From Our 2014 Archives
Lifetime of Learning Might Thwart Dementia, Study Suggests
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MONDAY, June 23, 2014 (HealthDay News) -- A lifetime engaging in intellectually stimulating pursuits may significantly lower your risk for dementia in your golden years, new research suggests.
Even people with relatively low educational and professional achievements can gain protection against late-life dementia if they adopt a mentally stimulating lifestyle -- reading and playing music and games, for example -- by the time they enter middle-age, the new study contended.
"In terms of preventing cognitive [mental] impairment, education and occupation are important," said study lead author Prashanthi Vemuri, an assistant professor of radiology at the Mayo Clinic and Foundation in Rochester, Minn. "But so is intellectually stimulating activity during mid- to late life," she added.
"This is very encouraging news, because even if you don't have a lot of education, or get exposure to a lot of intellectual stimulation during non-leisure activity, intellectual leisure activity later in life can really help," she said.
Artistic endeavors -- including crafts -- participation in group activities and computer work also benefit the aging brain, according to the study, published in the June 23 online issue of JAMA Neurology.
Seniors in the United States accounted for roughly 35 million people in 2000, and that figure is projected to more than double by 2030, the study authors said. Keeping seniors' brains healthy is considered a public health imperative.
To explore how routine intellectual "exercise" might translate into a lower risk for age-related dementia, the team tracked nearly 2,000 men and women between the ages of 70 and 89, who enrolled in a Mayo Clinic aging investigation between 2004 and 2009.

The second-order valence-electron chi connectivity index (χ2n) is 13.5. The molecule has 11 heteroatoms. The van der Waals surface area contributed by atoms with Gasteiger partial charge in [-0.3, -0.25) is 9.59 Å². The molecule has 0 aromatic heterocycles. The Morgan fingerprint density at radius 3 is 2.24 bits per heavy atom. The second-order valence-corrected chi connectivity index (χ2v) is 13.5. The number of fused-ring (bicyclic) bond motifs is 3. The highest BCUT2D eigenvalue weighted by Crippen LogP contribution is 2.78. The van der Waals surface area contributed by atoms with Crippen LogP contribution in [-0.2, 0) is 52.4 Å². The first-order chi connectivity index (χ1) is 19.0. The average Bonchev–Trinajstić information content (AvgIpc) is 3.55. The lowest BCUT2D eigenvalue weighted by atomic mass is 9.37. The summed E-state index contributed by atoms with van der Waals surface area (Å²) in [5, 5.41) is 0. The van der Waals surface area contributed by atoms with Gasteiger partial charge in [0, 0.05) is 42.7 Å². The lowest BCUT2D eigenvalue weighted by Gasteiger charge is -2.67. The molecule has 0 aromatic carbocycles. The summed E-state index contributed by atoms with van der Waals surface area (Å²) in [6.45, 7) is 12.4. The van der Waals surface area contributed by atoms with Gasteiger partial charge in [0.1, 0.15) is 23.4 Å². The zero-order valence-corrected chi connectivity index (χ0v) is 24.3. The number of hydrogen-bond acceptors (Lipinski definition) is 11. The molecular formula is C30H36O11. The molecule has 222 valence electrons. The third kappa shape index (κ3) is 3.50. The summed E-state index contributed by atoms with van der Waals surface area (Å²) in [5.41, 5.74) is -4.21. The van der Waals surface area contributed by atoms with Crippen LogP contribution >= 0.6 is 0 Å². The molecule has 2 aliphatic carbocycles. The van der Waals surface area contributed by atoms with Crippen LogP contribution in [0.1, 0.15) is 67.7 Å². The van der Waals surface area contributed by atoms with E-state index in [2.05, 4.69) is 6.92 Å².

Initial testing revealed that more than 1,700 of the participants were "cognitively normal" at enrollment, while nearly 300 had "mild cognitive impairment." Cognition refers to thinking and memory abilities.
All participants were subsequently "scored" on their level of past educational achievements, while occupational histories were ranked by degree of intellectual complexity.
Participants also completed questionnaires designed to pinpoint how much they engaged in intellectually demanding activities during the prior 12 months and during middle age (from age 50 to 65).
Lastly, all were examined to see if they carried a specific variant of the APOE gene, considered the most significant genetic risk factor for late-onset Alzheimer's.
At the time of the study's launch, mental functioning was lower among carriers of the APOE4 genotype, and among those who scored lowest on education, job, and/or activity measures, the researchers determined. Lower mental functioning scores were also seen among older participants and men.
However, APOE4 carriers who ranked near the top in terms of all measures of lifetime intellectual engagement -- including education, occupation and activity routines -- saw their risk for dementia delayed by nearly nine years, compared with those whose intellectual stimulation ranking hovered near the bottom.
Digging deeper, Vemuri and her associates also found that regardless of educational and professional background, all participants who routinely engaged in intellectually stimulating activities in middle-age and their later years also ended up seeing their relative risk for dementia drop.
The dementia protection afforded by routine intellectual activity alone was weaker than when intellectual activity was also paired up with stimulating jobs and education.
But in a twist, the authors found that those with the lowest educational and occupational scores actually gained the most protection against dementia by embarking on intellectual activities from middle-age onward.
"This was a little surprising," said Vemuri. "But it turns out that even if you don't have a lifetime of educational and occupational development, intellectual activity in later life can really help -- perhaps delaying cognitive impairment by at least three years."
Cheryl Grady, a professor with the University of Toronto's department of psychology and psychiatry, said the findings are both "interesting" and encouraging.
"The association between lower cognitive function and lower education has been known for some time," she said. "But as far as I know no one has [previously] shown that midlife cognitive activity and education interact."
However, the association seen in this study does not prove a cause-and-effect relationship.
But, Grady added, "It looks like the bottom-line is that it's never too late to exercise your brain, and that is good news."
SOURCES: Prashanthi Vemuri, Ph.D., assistant professor, department of radiology, Mayo Clinic and Foundation, Rochester, Minn.; Cheryl Grady, Ph.D., senior scientist, Rotman Research Institute, Baycrest Center, and professor, department of psychology and psychiatry, University of Toronto, Ontario, Canada; June 23, 2014, JAMA Neurology, online